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A festive Christmas dinner for six for under $75


A festive, elegant Christmas dinner doesn't have to blow your budget — here's how to do it right

'Tis the season for feasting, gifting, partying and, all too often it seems, spending far more money than you expect. I'm all about the homemade and handmade gifts this time of year — they're far better than an ugly Christmas sweater — but when it comes down to dinner parties, I can get a little carried away.

Yes, I love going all out on holiday meals, but that doesn't mean ignoring a budget. Holiday feasts are, after all, about more than just elaborate centerpiece roasts; they're about spending time with family, of whatever shape and size, and taking a break from our everyday lives. And it is totally possible to go all out on flavor without going all out on cost.

In fact, we just pulled off a festive, elegant dinner menu for six (or eight if you scale up your sides a touch), for $66 and change. At just over $10 a person, it's perhaps a bit more than you'd spend on an average weeknight, but far less than dining out or the average holiday feast. You'll surely have a bit leftover for a few nice bottles of wine to go with dinner.

Here's what was on our table, what each dish cost and why we love them.

Herb-Stuffed Pork Loin ($25)
The first item to tackle is the main dish. Why? Because this can often be the highest-ticket item on your menu. Crown roasts of pork, standing rib roasts, whole geese — these can all be very expensive. But you don't have to go that route. Instead, opt for a cheaper roast, such as a boneless pork loin, and gussy it up yourself by adding a vibrant green swirl of herb stuffing. You’ll need a good, sharp knife to trim the loin, but once you have the technique down, the rest of the dish is quite simple. And, really, is there anything prettier than slicing into such a vibrant roast?
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Instant Pot Braised Kale with Onion and Jalpeños ($12)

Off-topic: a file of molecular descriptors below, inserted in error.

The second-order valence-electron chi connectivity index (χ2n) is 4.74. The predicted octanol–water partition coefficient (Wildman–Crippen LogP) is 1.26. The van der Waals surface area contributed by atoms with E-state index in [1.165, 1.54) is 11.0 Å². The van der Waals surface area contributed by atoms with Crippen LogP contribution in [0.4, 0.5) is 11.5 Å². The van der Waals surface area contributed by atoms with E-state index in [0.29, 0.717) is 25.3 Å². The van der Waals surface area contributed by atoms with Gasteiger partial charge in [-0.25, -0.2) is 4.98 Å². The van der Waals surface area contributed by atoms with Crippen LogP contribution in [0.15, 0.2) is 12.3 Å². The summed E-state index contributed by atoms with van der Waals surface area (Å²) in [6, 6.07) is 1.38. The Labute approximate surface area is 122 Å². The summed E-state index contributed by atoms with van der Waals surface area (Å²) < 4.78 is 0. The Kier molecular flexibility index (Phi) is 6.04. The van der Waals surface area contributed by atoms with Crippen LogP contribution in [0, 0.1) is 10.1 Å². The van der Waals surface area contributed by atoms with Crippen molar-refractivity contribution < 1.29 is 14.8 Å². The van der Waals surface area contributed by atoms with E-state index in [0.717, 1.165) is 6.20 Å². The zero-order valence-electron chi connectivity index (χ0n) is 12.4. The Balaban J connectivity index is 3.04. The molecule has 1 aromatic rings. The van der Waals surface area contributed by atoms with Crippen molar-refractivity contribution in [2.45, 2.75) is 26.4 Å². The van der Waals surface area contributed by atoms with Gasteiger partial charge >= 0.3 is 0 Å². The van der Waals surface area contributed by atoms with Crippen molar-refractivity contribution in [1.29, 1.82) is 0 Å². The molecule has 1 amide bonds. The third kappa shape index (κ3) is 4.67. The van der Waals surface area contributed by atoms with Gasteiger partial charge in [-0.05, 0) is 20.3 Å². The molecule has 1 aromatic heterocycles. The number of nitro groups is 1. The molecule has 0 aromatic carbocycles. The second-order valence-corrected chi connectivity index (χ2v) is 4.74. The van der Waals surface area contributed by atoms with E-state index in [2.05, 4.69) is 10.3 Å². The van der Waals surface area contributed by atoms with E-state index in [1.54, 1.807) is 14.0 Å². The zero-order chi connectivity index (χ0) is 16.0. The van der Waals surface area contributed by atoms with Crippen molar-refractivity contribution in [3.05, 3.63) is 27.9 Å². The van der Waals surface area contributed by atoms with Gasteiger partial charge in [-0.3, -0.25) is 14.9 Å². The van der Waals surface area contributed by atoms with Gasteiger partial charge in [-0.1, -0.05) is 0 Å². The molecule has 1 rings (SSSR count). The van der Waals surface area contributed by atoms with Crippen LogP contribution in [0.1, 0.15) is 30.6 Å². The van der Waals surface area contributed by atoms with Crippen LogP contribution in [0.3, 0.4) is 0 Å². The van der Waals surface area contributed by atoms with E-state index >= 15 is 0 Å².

Braised greens are not only good luck for the New Year, but they're also an easy and cost-effective side dish. Here, we used our trusty Instant Pot to braise a mess of kale with sweet onions and spicy jalapeños for a (slightly) fiery addition to the table. Using an Instant Pot means the dish can be ready in less than 20 minutes, but you can certainly use the same ingredients and simmer the ingredients on the stove.
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Ricotta Gnocchi with Winter Root Vegetables ($8)
Here's where we really got fancy. Making homemade gnocchi is easier than you think — especially when you make them from ricotta cheese instead of potatoes — and they'll surely impress your guests without adding much cost to your meal. We tossed them with a mix of butter (natch), simply roasted root vegetables, fresh sage and a sprinkle of Parmesan for our slightly Italian side dish. And you can, by the way, prepare any vegetables you'd like, any way you'd like — roasting, boiling or sautéing are all game. You can even take this opportunity to use up that lone sweet potato and butternut squash you've got sitting in the pantry! As long as the vegetables are tender when they go into the finished dish, you’ll be good to go.